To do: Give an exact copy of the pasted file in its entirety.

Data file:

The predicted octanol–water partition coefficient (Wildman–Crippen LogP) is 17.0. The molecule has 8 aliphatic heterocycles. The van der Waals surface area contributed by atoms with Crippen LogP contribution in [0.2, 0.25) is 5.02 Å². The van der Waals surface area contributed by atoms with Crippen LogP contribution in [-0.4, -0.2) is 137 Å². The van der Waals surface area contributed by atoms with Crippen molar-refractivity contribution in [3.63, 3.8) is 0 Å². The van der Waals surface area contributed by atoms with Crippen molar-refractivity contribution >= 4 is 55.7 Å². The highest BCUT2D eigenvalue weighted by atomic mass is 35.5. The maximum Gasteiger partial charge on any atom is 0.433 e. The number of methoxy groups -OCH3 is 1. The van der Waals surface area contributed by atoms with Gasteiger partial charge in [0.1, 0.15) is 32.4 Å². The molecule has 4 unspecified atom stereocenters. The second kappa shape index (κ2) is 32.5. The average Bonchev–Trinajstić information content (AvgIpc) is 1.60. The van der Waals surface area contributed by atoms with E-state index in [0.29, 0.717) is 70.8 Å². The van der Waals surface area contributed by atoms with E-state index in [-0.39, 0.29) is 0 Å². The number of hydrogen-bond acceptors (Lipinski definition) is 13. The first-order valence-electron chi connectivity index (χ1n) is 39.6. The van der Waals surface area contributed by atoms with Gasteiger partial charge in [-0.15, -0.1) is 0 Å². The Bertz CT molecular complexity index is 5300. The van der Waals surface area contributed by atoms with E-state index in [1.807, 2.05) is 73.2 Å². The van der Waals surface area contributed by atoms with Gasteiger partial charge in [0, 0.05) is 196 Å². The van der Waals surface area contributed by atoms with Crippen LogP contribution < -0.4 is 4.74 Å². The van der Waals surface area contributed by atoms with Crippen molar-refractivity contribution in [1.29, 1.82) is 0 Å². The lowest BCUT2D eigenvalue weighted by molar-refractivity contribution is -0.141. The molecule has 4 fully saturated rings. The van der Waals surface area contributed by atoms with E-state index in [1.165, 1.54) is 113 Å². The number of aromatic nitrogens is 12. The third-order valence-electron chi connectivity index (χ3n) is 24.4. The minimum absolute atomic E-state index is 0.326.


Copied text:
The predicted octanol–water partition coefficient (Wildman–Crippen LogP) is 17.0. The molecule has 8 aliphatic heterocycles. The van der Waals surface area contributed by atoms with Crippen LogP contribution in [0.2, 0.25) is 5.02 Å². The van der Waals surface area contributed by atoms with Crippen LogP contribution in [-0.4, -0.2) is 137 Å². The van der Waals surface area contributed by atoms with Crippen molar-refractivity contribution in [3.63, 3.8) is 0 Å². The van der Waals surface area contributed by atoms with Crippen molar-refractivity contribution >= 4 is 55.7 Å². The highest BCUT2D eigenvalue weighted by atomic mass is 35.5. The maximum Gasteiger partial charge on any atom is 0.433 e. The number of methoxy groups -OCH3 is 1. The van der Waals surface area contributed by atoms with Gasteiger partial charge in [0.1, 0.15) is 32.4 Å². The molecule has 4 unspecified atom stereocenters. The second kappa shape index (κ2) is 32.5. The average Bonchev–Trinajstić information content (AvgIpc) is 1.60. The van der Waals surface area contributed by atoms with E-state index in [0.29, 0.717) is 70.8 Å². The van der Waals surface area contributed by atoms with E-state index in [-0.39, 0.29) is 0 Å². The number of hydrogen-bond acceptors (Lipinski definition) is 13. The first-order valence-electron chi connectivity index (χ1n) is 39.6. The van der Waals surface area contributed by atoms with Gasteiger partial charge in [-0.15, -0.1) is 0 Å². The Bertz CT molecular complexity index is 5300. The van der Waals surface area contributed by atoms with E-state index in [1.807, 2.05) is 73.2 Å². The van der Waals surface area contributed by atoms with Gasteiger partial charge in [0, 0.05) is 196 Å². The van der Waals surface area contributed by atoms with Crippen LogP contribution < -0.4 is 4.74 Å². The van der Waals surface area contributed by atoms with Crippen molar-refractivity contribution in [1.29, 1.82) is 0 Å². The lowest BCUT2D eigenvalue weighted by molar-refractivity contribution is -0.141. The molecule has 4 fully saturated rings. The van der Waals surface area contributed by atoms with E-state index in [1.165, 1.54) is 113 Å². The number of aromatic nitrogens is 12. The third-order valence-electron chi connectivity index (χ3n) is 24.4. The minimum absolute atomic E-state index is 0.326.